Rosemary (Rosmarinus officinalis) is a woody, evergreen herb with needle-like leaves and bright fragrance – colored flowers (white, pink, purple or blue). Rosemary is a member of the Lamiaceae mint family, which also includes other herbs. It took its name from the Latin Proerchertai Rosmarinus, which means “sea drop”. Its flowering period is prolonged and gradual (from April to August).
Although a typical Mediterranean herb, rosemary grows in many temperate regions of Europe and America. It represents one of the most famous scents throughout Greece. Indeed, you can find rosemary in many dishes, adorning gardens with its lush and small foliage and almost at every mountain throughout whole Greece. The fresh and dried leaves of rosemary are used in traditional Mediterranean cuisine as herbs, for their intense acrid and bitter taste, which in turn complements chicken, lamb, pork, tuna dishes and various soups and sauces. Rosemary leaves give a distinct mustard smell when burned and thus they are widely used in cooking. Nevertheless, rosemary leaves can be boiled to create a healthy beverage.
Rosemary is very rich in plant iron, calcium and vitamin B6 and is also a good source of fiber. Fresh rosemary contains 25% more magnesium (lost somewhat during drying process) and 40% less calcium and iron compared with the dried, probably due to the higher percentage of moisture. Moreover, it is not regarded as a common food allergen and does not contain measurable amounts of oxalates or purines .
Rosemary is known as a natural medicine since ancient times, as it is considered to strengthen and activate memory procedures, a belief that goes on till today. In ancient Greece, students put rosemary flowers among their hair when studying for exams, while mourners threw rosemary into the grave as a symbol of eternal memory. In ancient England, rosemary’s ability to enhance memory turned into a symbol of loyalty and played an important role to costumes, decorations and wedding gifts. Rosemary oil was distilled for the first time in the 14th century and later on used for the preparation of the very popular fragrance “Queen of Hungary’s Water”. During 16th and 17th century it became popular as digestion aid.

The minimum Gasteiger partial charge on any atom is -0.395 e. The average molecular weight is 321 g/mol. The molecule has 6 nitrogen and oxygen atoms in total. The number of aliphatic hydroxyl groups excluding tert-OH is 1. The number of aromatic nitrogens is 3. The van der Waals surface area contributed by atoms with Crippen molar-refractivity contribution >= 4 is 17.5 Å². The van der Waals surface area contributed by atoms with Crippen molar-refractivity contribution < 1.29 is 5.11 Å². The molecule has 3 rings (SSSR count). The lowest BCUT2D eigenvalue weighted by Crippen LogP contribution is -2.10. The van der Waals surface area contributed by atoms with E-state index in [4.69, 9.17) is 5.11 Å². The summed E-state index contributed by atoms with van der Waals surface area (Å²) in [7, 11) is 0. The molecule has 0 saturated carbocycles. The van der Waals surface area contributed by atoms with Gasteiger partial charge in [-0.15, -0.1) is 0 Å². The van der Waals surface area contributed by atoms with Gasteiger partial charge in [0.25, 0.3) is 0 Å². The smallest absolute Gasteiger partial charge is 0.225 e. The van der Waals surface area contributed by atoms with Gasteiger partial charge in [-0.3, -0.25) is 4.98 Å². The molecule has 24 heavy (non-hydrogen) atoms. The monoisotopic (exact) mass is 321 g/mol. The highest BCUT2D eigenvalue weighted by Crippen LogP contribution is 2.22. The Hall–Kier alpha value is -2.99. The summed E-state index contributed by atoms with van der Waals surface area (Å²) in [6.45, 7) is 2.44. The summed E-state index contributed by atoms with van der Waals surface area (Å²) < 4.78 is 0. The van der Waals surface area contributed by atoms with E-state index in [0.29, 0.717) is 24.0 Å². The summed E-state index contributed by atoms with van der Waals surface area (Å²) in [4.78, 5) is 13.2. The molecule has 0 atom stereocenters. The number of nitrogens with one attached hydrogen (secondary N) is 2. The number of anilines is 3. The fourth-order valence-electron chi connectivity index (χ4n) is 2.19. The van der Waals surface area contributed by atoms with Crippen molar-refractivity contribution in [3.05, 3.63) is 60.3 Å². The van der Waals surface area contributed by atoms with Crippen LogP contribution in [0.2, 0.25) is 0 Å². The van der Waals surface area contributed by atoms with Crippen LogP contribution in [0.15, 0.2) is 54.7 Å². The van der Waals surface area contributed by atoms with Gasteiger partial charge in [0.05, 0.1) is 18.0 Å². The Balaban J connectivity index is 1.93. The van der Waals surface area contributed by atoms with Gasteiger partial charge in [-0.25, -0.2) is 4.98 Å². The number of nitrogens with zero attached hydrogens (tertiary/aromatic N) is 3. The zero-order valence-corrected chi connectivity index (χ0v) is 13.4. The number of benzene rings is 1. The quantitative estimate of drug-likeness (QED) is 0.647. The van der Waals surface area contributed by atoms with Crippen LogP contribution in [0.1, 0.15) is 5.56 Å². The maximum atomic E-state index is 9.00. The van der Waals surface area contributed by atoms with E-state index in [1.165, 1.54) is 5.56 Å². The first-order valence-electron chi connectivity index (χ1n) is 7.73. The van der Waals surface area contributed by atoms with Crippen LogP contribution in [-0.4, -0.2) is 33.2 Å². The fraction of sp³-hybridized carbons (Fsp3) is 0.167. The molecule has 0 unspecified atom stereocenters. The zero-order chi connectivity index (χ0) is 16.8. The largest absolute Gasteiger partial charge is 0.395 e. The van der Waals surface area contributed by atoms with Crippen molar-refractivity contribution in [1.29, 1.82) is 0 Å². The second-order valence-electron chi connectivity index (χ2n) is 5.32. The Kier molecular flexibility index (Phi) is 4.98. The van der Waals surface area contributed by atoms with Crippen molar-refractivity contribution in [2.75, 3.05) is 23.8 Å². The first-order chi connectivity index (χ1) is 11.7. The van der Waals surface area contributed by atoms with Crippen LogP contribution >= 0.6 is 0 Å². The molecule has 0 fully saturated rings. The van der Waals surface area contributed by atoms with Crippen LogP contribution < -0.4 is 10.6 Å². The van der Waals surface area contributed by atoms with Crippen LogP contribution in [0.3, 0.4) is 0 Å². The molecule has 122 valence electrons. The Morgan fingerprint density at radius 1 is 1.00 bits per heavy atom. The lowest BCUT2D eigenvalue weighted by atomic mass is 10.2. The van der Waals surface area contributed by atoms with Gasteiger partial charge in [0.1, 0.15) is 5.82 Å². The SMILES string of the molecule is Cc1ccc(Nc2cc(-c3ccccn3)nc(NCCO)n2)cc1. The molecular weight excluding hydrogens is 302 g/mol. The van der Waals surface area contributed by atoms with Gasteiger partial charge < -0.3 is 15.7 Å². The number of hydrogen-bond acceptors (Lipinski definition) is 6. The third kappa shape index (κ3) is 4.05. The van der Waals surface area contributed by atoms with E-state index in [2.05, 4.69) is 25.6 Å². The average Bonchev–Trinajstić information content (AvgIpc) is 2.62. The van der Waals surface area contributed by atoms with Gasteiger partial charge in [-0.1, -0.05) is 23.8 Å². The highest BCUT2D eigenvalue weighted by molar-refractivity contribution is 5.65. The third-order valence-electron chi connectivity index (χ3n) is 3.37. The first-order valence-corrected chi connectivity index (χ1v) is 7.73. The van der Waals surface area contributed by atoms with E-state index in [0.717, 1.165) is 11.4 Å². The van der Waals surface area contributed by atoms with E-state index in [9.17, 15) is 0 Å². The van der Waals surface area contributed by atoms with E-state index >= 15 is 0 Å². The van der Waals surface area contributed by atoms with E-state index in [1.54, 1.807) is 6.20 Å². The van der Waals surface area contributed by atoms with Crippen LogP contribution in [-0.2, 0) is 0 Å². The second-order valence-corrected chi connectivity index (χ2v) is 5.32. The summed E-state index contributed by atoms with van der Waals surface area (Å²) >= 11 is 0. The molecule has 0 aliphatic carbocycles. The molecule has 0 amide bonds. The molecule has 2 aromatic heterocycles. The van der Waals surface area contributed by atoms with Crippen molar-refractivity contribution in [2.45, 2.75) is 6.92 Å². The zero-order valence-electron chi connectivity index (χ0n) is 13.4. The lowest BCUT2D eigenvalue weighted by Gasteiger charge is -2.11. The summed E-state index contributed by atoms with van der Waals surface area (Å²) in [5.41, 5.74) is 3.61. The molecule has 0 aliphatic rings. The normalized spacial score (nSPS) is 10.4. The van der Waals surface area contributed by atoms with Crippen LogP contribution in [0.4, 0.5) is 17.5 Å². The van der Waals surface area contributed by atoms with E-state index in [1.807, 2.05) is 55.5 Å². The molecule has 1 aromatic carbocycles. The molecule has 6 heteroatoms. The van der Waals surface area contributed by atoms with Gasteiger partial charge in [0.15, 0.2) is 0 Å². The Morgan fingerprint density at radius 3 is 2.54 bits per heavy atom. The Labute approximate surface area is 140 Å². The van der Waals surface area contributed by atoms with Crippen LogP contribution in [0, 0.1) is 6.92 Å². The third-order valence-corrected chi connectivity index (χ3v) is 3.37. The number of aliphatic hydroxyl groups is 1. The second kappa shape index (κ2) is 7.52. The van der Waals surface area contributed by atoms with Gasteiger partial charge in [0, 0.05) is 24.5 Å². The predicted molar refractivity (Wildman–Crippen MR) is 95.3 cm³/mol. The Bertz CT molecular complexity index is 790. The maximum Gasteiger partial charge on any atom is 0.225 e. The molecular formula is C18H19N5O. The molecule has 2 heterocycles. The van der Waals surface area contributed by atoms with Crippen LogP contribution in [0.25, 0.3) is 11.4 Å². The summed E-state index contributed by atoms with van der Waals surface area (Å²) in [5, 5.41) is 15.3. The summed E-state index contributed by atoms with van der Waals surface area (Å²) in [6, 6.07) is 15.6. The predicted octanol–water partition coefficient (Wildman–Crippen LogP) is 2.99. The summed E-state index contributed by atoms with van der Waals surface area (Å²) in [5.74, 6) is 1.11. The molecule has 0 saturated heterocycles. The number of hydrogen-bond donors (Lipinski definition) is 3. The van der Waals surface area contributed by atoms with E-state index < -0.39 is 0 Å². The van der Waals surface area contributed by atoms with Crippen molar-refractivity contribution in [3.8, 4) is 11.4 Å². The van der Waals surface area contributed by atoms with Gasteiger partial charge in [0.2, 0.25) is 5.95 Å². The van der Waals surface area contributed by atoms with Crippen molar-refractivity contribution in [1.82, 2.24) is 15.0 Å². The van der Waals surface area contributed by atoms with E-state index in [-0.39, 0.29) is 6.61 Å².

Rosemary contains substances that stimulate the immune system, increase blood circulation and improve the digestive process. It also contains anti-inflammatory agents that can contribute in alleviating asthma episodes. Rosemary is believed to increase the brain blood circulation, thus improving concentration. A recent research suggests that rosemary may actually improve memory, although accompanied by delayed recall. A second study shows that carnosic acid – contained in rosemary – protects the brain from free radicals, thereby reducing the risk of a stroke and neurodegenerative diseases such as Alzheimer’s and Gehrig disease. Yet, latest research and previous publications confirm the role of rosemary in the metabolism of carbohydrates and lipids in our body and indicate that rosemary may serve as a potential hypoglycemic and hypolipidemic agent. Rosemary has been also tested to help control weight. Studies in mice have shown that incorporating rosemary in a diet rich in fat can reduce body weight more than 60%, compared to animals fed with only a high fat diet.
Rosemary oil is rich in phenolic compounds such as phenolic acids and flavonoids, while it is used in the food and cosmetics industry, and in aromatherapy. The rosemary decoction fights off diarrhea and hair loss and is also used for reducing weakness, headache, cold symptoms, exhaustion and depression. Finally, rosemary oil is recommended for stomach cramps, bloating and poor appetite. It displays antimicrobial action and until the early 20th century, rosemary oil was used as an antiseptic in French hospitals.
Specifically, clinical surveys found that a minimum concentration of essential oil of rosemary was capable of halting the growth of various pathogens such as E. Coli. Moreover, it destroys bacteria, since it is found to inhibit six microorganisms that infect and alter meat composition. Rosemary oil also exhibits antifungal action since it partially inhibits the growth and toxin production by various fungi.
Like all herbs, rosemary is generally safe in culinary or therapeutic doses, although caution is advised to those who suffer from allergies or seizures. The rosemary oil is potentially toxic if ingested, while large quantities of leaves can have side effects (coma, convulsions, vomiting and pulmonary edema). It is recommended to avoid consumption of large quantities by pregnant or lactating women.
So, the next time you want to enhance the flavor of your dish, use rosemary leaves in cooking. There are many famous recipes using rosemary, regarding bread, beef, lamb, game, fish, seafood, omelets, soups, sauces and vegetables. By doing this you will reach an equally exquisite taste by making a wise –and above all- healthy choice